From the comments:

Care with language has a whole lot of connotations. I would not use careless syntax and grammar just like I would not want to be 1 minute late for a business meeting. Laziness is not an appreciated quality.

It does make a small difference in the speed it takes us to register things. Research shows that unconsciously we like ideas conveyed in a more easily read/understood fashion (big, clear, fonts with nice contrast from background for example).

This ‘Life Pro Tip’ LPT: It’s better to have no opinion on something than an uninformed one recently went viral on Reddit. Millennials are correct that we have an epidemic of the uninformed spilling their opinions, which are seldom original but derived from someone else’s wrong opinion – the blind leading the blind, attributable to bad journalism and confirmation biases. The Daily Show and Colbert are especially guilty of this, telling their audiences what they want to hear even if it’s wrong or taken out of context, and then the audience regurgitates it later, thinking it’s the truth or the complete story. This ties in the post-2013 rise of centrism and rationalism and the rejection of ‘low information’.

Bernie Sanders’ brand of populism is another example – the belief you can grow an economy by spreading the wealth of the most productive to the least. Such a message is appealing to his low-information voters, like cattle corralled into the abattoir of reason and rationality that liberalism. Putting the fate of the country in the hands of the least informed, who tend to be of middling intelligence and aren’t economic stakeholders, is the best argument yet against democracy.

Even neoliberal Bryan Caplan, a contemporary anti-democracy pioneer who isn’t in any way affiliated NRx, agrees that the average person is too ill-informed, cognitively biased, or dare we say ‘dumb’, for democracy to work.

In a post-2008 world, tact, nuance, and not overgeneralizing has become important, compared to the shoot-from-hip style of writing that typifies independent blogging – which began its slow decline in 2008 or so with the rise of social media and professionally written long-form online journalism.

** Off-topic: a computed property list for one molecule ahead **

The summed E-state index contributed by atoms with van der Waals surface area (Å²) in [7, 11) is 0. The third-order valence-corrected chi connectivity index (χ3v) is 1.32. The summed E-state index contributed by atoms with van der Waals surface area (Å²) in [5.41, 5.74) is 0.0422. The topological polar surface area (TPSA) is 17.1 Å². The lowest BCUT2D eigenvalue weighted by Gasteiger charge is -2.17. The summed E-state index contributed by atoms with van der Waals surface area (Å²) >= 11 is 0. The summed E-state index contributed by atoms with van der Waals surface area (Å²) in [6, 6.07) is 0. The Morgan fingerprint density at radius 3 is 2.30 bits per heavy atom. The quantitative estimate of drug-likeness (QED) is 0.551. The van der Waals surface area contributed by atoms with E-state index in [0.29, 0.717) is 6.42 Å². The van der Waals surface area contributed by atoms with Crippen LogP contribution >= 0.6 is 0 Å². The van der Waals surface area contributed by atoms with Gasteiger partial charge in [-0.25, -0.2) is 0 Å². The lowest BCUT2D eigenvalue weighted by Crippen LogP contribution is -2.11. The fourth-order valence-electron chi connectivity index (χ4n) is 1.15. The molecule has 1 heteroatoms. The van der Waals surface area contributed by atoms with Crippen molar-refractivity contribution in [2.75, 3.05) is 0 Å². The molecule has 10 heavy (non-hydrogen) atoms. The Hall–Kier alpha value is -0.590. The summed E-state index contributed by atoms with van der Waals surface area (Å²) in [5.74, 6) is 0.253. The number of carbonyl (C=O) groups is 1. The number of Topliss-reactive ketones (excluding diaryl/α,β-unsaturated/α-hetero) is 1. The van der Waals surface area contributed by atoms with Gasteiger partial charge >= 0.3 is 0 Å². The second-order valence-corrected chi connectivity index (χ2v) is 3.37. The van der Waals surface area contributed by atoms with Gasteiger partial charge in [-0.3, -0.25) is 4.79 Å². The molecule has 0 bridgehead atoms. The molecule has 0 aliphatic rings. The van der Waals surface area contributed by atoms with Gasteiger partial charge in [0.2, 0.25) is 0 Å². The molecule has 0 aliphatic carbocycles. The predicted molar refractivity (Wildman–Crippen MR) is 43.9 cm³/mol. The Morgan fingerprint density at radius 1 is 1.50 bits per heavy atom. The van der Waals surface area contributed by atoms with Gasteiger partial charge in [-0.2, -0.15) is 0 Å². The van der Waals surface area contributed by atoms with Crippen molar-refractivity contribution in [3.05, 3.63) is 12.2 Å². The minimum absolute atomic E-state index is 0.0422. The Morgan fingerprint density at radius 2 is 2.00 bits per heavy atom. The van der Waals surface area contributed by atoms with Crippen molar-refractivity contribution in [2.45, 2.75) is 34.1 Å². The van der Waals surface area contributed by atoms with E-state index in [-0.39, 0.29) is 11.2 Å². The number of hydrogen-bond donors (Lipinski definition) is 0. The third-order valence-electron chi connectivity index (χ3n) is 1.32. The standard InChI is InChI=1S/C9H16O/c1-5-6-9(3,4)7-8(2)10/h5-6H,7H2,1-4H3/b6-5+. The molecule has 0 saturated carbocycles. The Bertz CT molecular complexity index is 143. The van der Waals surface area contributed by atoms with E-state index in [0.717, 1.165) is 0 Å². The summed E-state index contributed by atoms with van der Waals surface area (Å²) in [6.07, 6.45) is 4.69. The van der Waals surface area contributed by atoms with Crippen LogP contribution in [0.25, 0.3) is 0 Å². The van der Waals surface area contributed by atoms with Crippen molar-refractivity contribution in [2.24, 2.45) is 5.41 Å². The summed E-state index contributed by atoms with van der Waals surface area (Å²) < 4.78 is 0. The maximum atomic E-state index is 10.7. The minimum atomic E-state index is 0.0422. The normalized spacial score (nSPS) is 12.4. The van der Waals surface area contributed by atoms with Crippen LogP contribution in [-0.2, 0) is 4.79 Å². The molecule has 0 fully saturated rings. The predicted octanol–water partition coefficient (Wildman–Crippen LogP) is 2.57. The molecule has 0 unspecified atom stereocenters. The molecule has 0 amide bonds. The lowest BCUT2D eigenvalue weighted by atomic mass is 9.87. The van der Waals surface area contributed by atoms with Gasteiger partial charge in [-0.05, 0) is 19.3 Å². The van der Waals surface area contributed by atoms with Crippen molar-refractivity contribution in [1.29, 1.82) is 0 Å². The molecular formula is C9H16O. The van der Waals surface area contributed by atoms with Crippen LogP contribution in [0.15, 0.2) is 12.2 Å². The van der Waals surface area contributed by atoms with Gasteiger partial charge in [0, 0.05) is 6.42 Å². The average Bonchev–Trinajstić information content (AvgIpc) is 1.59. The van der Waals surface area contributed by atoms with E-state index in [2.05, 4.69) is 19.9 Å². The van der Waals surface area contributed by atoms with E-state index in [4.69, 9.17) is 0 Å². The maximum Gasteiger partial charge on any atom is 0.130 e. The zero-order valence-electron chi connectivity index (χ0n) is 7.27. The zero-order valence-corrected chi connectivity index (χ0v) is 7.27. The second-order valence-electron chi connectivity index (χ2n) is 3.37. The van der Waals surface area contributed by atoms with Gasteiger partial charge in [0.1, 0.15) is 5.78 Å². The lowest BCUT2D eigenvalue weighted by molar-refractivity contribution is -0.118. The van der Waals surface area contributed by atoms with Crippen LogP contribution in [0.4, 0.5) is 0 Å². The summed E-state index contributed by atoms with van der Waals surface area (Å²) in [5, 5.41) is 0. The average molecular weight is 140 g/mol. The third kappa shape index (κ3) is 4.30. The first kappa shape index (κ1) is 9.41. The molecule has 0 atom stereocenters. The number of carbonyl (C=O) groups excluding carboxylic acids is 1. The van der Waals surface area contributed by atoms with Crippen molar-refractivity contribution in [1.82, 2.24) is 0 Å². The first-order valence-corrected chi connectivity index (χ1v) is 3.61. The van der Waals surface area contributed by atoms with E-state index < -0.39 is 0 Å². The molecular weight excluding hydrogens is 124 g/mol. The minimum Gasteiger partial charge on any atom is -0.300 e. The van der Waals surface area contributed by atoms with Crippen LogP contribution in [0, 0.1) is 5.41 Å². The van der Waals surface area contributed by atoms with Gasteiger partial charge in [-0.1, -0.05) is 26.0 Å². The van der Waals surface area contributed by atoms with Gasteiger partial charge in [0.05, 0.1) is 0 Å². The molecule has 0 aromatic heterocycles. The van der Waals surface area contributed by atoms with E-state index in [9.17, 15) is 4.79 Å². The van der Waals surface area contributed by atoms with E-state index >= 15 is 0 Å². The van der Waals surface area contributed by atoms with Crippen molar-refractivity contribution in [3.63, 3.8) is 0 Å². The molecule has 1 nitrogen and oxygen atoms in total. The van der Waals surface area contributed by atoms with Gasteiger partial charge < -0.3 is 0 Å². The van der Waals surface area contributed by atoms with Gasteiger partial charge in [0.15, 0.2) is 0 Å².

In the past, society was slow and uneducated, with interest rates too high. Now it’s smart and fast-paced thanks to the internet, education, financialization, technology, and other other factors. This is the transition from type-0 to type-1 civilization status, unfolding before our eyes…

Voters and Skin in the Game

Soul and skin in the game

So voters are irrational, voting based on emotion than ‘good’ policy. This is not new, Bryan Caplan having written extensively about this. But the difference is Caplan uses this as an argument against democracy, whereas Taleb sees it as a strength or feature due to ‘skin in the game’.

I suspect he has socialist libertarian anti-establishment, SJW-leanings, sorta like Noam Chomsky but slightly more capitalist. Welfare liberals attack rationalism, preferring things be chaotic and decentralized. They want to believe that the ‘everyday man’ is no better than the smartest, and cognitive differences between individuals either don’t exist or are meaningless. Taleb thinks that it’s ‘good’ that irrational, ill-informed people, not elites, make decisions. Part of the problem with welfare liberals, anarchists, and socialists like Taleb is they overestimate the civility and rationality of their fellow man. Headlines from 2015 and 2016 about campus protests, Islamic terrorism, riots at Trump rallies, and Black Lives Matter, is evidence against such rationality an civility. Neoliberals, libertarians, and neoconservatives at least understand the necessity and concept of hierarchy.